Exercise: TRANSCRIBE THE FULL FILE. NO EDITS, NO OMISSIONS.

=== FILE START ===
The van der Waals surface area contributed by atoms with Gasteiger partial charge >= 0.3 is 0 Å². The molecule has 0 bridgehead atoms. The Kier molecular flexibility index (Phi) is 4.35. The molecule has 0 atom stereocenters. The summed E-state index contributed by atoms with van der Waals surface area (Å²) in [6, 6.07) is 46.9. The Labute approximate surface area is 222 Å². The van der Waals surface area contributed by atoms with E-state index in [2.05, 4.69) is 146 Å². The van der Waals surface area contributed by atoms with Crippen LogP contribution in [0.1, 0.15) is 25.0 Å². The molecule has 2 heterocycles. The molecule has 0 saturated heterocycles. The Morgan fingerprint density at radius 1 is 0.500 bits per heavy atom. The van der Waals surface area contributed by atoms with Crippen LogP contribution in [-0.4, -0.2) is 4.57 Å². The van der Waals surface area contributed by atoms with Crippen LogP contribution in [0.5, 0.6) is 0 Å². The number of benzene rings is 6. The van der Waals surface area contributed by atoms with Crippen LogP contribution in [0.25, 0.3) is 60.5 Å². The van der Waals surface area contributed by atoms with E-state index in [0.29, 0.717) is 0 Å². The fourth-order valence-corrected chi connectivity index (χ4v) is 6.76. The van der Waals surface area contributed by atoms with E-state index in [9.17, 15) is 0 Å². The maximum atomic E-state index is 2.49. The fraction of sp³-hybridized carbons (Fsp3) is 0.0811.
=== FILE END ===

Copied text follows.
The van der Waals surface area contributed by atoms with Gasteiger partial charge >= 0.3 is 0 Å². The molecule has 0 bridgehead atoms. The Kier molecular flexibility index (Phi) is 4.35. The molecule has 0 atom stereocenters. The summed E-state index contributed by atoms with van der Waals surface area (Å²) in [6, 6.07) is 46.9. The Labute approximate surface area is 222 Å². The van der Waals surface area contributed by atoms with E-state index in [2.05, 4.69) is 146 Å². The van der Waals surface area contributed by atoms with Crippen LogP contribution in [0.1, 0.15) is 25.0 Å². The molecule has 2 heterocycles. The molecule has 0 saturated heterocycles. The Morgan fingerprint density at radius 1 is 0.500 bits per heavy atom. The van der Waals surface area contributed by atoms with Crippen LogP contribution in [-0.4, -0.2) is 4.57 Å². The van der Waals surface area contributed by atoms with Crippen LogP contribution in [0.5, 0.6) is 0 Å². The number of benzene rings is 6. The van der Waals surface area contributed by atoms with Crippen LogP contribution in [0.25, 0.3) is 60.5 Å². The van der Waals surface area contributed by atoms with E-state index in [0.29, 0.717) is 0 Å². The fourth-order valence-corrected chi connectivity index (χ4v) is 6.76. The van der Waals surface area contributed by atoms with E-state index in [9.17, 15) is 0 Å². The maximum atomic E-state index is 2.49. The fraction of sp³-hybridized carbons (Fsp3) is 0.0811.